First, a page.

Congratulations on your fiction and career in journalism, Rick. I’m a J-School grad (BA and MA) and loved the training and skills that gave me that are perfect for writing fiction and blogs and more. Good luck with all your writing!

    1. Rick Treon

      A J-School education is so versatile! Even though I’m no longer in journalism, I wouldn’t give up the education or experience at newspapers!

  5. Sheila Lowe

    I wanted to be a journalist in high school, but the class of 14 was disbanded for lack of interest. But those two weeks taught me about syllogisms and other vital stuff(!) Nothing is wasted. And making s**t up is so much more freeing.

    1. Rick Treon

      Agreed on the freeing part! And I was fortunate to have a supportive teaching staff in high school. They created a newspaper class for me so I would have it on my transcripts for college! And surprisingly it was a pretty popular class, though my editorials did ruffle some feathers, haha.

  6. Avanti Centrae

    Writing fiction is indeed a blast. Your love of the genre shows with your books. Keep up the good work!

  7. David Keith

    After a 30 year career in law enforcement in CA, I had NO intention of ever writing anything. Eighteen of those years I was the PIO for our department which gave me a front row seat to every significant event that occurred. Two hundred homicides, and maybe a thousand other crimes that were all very interesting. Just published my fifth novel and am having a blast. I also found that as the spokesman for the department I had to be very “buttoned up” about the cases I handled….now as an author I can let it rip! No holds barred….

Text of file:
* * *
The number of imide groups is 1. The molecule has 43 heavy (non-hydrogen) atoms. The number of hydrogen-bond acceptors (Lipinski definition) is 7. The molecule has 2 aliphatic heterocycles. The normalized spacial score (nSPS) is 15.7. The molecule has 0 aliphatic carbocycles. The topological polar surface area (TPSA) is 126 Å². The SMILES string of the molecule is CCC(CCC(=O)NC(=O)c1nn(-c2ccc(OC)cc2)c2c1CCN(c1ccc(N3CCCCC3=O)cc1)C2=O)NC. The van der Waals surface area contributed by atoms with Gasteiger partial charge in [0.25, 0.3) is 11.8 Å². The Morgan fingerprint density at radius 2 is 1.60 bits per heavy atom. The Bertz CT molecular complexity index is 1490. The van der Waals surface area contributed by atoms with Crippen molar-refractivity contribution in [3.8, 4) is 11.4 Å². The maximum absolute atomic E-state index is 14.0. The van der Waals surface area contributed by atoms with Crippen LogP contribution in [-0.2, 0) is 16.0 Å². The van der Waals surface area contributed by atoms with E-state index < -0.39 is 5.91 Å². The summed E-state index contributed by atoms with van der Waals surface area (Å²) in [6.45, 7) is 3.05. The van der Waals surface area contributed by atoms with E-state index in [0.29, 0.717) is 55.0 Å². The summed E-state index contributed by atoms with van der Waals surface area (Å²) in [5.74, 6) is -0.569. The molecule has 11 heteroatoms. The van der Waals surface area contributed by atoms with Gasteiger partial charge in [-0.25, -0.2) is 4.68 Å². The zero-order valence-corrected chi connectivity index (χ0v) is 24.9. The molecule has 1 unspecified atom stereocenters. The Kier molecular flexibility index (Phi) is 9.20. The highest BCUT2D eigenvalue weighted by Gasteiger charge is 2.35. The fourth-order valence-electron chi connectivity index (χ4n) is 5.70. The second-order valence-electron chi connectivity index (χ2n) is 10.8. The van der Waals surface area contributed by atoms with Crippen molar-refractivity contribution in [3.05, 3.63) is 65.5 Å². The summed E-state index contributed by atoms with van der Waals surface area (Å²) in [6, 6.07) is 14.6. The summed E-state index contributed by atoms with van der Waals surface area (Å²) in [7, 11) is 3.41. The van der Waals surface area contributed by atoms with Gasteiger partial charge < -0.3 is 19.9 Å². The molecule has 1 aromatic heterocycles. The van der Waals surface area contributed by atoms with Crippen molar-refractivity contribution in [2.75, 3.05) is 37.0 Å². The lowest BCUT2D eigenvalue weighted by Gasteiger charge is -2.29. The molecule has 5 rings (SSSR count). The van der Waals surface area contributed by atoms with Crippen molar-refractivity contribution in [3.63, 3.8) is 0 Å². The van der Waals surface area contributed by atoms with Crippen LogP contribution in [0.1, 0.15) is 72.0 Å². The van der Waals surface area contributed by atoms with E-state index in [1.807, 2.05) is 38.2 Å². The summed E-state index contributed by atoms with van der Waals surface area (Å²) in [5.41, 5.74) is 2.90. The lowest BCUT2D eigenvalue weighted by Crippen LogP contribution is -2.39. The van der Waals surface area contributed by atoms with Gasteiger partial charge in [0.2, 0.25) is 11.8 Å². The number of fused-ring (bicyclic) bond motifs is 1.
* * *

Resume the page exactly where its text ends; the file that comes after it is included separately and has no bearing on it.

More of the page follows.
8. Jackie Vick

    Have you thought about combining them with historical fiction “loosely based” on a real crime?

  9. Tracey Phillips

    I agree whole-heartedly Rick. I love going places I never would get to in real life. I get to go to locations on the planet, like the cliffs near Croatia or the Grecian Islands (What I’m writing now). But It’s also fun to get in my characters’ heads. It’s a lot like acting. No consequences (at least not for me!)
    Thanks for the great post!

  10. Donna Rewolinski

    Great post. I love making stuff up, especially on killing people that is difficult to determine. Fiction is fun.

  11. Sharon Lynn

    I have a lawyer friend who worked on a murder case in Coronado, CA. Fascinating case, the fiance’s brother did it but the fiance was connected and super wealthy so justice may not have been served. I briefly considered helping my friend write a book on it, but the details of the woman’s murder made me so sad I couldn’t do it. Fiction is better for me 🙂